Havas Media Group has named Dan Hagen (pictured) EVP, MD, global head of Mx Development. He will report to global chief strategy officer Greg James, who will oversee the development phase of Havas Media?s global operating system, Mx (media experience).
Based in London, he will work closely with newly appointed heads of Mx Development in every major Havas Media Group market. Hagen is making a return to Havas Media, after leaving his role as managing partner of strategy at Havas Media (formerly MPG) in 2011.
He was most recently the global chief strategy officer at iProspect. Prior to that, he had spent seven years as head of planning and then chief strategy officer at Carat working with clients such as Mondelez, Asda, and Santander. His career spans a multitude of sectors and disciplines in both the UK and the United States. Past clients include The National Lottery, British Gas, and Diageo.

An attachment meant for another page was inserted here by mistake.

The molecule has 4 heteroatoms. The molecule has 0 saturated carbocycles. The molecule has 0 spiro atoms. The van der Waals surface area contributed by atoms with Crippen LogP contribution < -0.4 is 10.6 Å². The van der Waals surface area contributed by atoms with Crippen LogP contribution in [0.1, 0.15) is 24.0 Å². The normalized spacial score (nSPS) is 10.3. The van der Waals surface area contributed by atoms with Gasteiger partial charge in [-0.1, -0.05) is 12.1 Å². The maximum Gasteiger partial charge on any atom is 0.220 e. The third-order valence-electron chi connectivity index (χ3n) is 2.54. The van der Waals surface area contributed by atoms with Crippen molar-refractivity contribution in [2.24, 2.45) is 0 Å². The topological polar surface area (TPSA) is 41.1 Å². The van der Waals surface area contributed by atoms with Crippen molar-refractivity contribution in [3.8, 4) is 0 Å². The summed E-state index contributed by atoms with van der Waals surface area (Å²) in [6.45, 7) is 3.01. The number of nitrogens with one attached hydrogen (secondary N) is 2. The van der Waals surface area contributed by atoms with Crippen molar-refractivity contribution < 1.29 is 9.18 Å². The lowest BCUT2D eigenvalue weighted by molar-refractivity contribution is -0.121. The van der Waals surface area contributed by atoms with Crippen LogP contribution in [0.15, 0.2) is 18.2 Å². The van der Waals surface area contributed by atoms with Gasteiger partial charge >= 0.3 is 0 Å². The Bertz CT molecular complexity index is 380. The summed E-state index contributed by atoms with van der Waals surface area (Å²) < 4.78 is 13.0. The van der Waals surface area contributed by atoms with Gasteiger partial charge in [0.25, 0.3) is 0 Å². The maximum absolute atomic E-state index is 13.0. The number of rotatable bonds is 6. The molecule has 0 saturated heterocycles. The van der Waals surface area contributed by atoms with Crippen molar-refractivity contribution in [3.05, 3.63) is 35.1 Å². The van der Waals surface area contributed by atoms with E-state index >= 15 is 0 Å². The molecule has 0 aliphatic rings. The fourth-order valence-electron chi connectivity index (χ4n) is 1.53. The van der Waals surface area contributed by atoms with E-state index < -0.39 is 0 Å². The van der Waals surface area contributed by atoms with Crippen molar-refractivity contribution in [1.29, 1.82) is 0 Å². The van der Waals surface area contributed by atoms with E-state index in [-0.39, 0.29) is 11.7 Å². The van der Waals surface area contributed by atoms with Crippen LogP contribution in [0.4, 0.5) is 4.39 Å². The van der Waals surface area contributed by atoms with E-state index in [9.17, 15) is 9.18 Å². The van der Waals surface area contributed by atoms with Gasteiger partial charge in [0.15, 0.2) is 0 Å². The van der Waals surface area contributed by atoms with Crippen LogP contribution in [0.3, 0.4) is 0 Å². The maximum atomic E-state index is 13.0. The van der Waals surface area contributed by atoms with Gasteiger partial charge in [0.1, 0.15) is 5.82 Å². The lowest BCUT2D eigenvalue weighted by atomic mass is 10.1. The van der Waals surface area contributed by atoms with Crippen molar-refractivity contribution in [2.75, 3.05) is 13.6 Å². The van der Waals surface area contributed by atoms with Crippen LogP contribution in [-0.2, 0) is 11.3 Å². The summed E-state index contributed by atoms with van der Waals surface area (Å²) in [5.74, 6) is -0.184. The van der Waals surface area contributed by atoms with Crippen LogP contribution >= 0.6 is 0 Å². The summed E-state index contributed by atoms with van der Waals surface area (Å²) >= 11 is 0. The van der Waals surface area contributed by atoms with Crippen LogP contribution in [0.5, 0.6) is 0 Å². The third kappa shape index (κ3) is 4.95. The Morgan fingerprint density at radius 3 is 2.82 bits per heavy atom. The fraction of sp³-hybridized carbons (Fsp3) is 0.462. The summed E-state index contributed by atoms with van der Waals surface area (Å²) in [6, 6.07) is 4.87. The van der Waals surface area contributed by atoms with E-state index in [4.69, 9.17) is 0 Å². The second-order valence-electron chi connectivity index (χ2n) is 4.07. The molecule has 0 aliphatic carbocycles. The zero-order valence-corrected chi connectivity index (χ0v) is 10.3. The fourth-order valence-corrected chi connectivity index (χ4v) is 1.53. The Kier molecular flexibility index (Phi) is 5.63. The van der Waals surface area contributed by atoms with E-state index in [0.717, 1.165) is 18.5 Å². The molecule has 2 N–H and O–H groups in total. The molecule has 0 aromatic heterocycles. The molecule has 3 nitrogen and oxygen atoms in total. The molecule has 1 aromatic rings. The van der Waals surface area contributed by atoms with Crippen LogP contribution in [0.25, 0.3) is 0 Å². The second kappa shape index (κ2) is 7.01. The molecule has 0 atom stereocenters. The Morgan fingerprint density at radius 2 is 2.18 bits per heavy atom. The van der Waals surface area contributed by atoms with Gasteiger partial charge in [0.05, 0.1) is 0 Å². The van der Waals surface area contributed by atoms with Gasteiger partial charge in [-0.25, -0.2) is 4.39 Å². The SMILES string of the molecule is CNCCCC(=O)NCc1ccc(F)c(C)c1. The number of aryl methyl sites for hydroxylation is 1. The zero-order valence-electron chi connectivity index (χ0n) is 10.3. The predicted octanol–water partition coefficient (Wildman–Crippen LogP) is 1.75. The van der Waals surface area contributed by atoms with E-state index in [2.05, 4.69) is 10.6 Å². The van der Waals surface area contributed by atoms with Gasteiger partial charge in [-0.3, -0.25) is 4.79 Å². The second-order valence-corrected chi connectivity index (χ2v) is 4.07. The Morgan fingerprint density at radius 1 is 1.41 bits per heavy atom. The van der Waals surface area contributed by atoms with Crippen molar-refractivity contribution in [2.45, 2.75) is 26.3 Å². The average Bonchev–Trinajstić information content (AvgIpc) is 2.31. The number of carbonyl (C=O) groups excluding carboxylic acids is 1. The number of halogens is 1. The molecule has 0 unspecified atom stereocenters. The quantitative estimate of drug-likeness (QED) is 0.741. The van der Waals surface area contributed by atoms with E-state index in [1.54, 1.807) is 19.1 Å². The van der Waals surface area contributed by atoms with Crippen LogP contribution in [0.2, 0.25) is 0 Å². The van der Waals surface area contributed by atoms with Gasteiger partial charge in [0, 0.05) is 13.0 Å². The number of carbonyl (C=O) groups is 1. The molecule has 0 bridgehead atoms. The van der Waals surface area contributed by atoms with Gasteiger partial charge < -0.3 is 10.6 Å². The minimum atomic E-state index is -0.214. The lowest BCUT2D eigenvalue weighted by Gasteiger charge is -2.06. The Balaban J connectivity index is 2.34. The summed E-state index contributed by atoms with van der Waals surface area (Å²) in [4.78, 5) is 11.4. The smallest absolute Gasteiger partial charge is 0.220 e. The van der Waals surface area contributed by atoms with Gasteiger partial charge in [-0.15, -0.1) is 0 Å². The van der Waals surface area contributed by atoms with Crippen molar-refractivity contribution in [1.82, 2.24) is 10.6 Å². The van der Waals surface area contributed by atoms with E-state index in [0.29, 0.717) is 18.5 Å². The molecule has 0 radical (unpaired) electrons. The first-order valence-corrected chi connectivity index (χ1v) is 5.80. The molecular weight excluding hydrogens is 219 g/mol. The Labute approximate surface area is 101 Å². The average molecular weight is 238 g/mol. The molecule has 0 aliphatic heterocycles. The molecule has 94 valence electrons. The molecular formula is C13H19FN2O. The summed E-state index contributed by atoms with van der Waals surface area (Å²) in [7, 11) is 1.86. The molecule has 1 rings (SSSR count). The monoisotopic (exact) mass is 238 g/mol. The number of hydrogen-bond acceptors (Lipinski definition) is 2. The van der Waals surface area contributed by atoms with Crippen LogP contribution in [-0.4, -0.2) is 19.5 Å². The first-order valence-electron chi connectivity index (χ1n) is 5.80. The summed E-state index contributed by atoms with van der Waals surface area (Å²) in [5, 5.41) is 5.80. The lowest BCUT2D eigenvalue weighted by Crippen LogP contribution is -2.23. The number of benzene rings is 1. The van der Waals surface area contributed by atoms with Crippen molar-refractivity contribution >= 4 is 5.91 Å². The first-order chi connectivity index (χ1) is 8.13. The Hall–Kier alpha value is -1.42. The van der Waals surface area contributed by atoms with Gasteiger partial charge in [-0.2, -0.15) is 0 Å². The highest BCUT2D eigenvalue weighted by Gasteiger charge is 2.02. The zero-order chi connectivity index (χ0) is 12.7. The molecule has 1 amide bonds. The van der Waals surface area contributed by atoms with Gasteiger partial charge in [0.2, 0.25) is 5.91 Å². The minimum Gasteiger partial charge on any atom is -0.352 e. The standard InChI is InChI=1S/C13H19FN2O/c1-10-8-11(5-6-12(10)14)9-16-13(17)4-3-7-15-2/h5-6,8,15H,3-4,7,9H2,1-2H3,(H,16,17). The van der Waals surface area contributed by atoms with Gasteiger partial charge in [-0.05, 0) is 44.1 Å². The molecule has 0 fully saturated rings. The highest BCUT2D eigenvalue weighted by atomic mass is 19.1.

Launched in July, Mx transforms the traditional media plan and elevates it with human insight, said a press release. The insights are extracted through a new four-tiered approach: intelligence, Mx brief, Mx development, and measurement. The operating system has played a key role in winning global pitches for Havas Media Group including PUMA, TripAdvisor, and, most recently, Hyundai and Kia.
James said the Mx process puts a "firm focus" back on the best practices needed to provide great media, and align brand and performance media skills into the company's core product. He added: ?This is a role that requires Dan?s smart background in both digital and traditional media, and his deep understanding of meaningful media experiences."
Meanwhile, Hagan said he will be working with the team to?build a new approach to planning and media, which will be instrumental in driving the strategy and development for the roll out across the network. "Havas Media presents an incredibly exciting opportunity for me to apply my broad media knowledge at a global scale. At a time when the industry and, indeed the world, are under significant pressure we need to rethink how, and more importantly, why we do what we do," he said.